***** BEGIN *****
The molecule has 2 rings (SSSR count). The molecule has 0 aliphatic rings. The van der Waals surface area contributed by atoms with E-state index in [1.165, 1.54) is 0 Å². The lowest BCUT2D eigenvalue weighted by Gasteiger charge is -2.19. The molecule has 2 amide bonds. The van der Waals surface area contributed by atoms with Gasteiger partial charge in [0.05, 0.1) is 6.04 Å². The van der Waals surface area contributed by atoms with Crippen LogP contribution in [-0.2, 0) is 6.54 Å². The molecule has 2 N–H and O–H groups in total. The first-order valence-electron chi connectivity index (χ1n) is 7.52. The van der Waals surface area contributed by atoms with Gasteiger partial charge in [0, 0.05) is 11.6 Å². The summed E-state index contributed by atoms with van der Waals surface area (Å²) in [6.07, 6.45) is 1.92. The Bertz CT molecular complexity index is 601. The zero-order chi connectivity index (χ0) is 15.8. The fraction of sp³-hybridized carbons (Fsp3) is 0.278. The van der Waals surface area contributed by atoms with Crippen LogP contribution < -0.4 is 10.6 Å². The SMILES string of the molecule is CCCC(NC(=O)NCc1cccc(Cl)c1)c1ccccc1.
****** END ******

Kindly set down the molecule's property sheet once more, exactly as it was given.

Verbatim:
The molecule has 2 rings (SSSR count). The molecule has 0 aliphatic rings. The van der Waals surface area contributed by atoms with E-state index in [1.165, 1.54) is 0 Å². The lowest BCUT2D eigenvalue weighted by Gasteiger charge is -2.19. The molecule has 2 amide bonds. The van der Waals surface area contributed by atoms with Gasteiger partial charge in [0.05, 0.1) is 6.04 Å². The van der Waals surface area contributed by atoms with Crippen LogP contribution in [-0.2, 0) is 6.54 Å². The molecule has 2 N–H and O–H groups in total. The first-order valence-electron chi connectivity index (χ1n) is 7.52. The van der Waals surface area contributed by atoms with Gasteiger partial charge in [0, 0.05) is 11.6 Å². The summed E-state index contributed by atoms with van der Waals surface area (Å²) in [6.07, 6.45) is 1.92. The Bertz CT molecular complexity index is 601. The zero-order chi connectivity index (χ0) is 15.8. The fraction of sp³-hybridized carbons (Fsp3) is 0.278. The van der Waals surface area contributed by atoms with Crippen LogP contribution < -0.4 is 10.6 Å². The SMILES string of the molecule is CCCC(NC(=O)NCc1cccc(Cl)c1)c1ccccc1.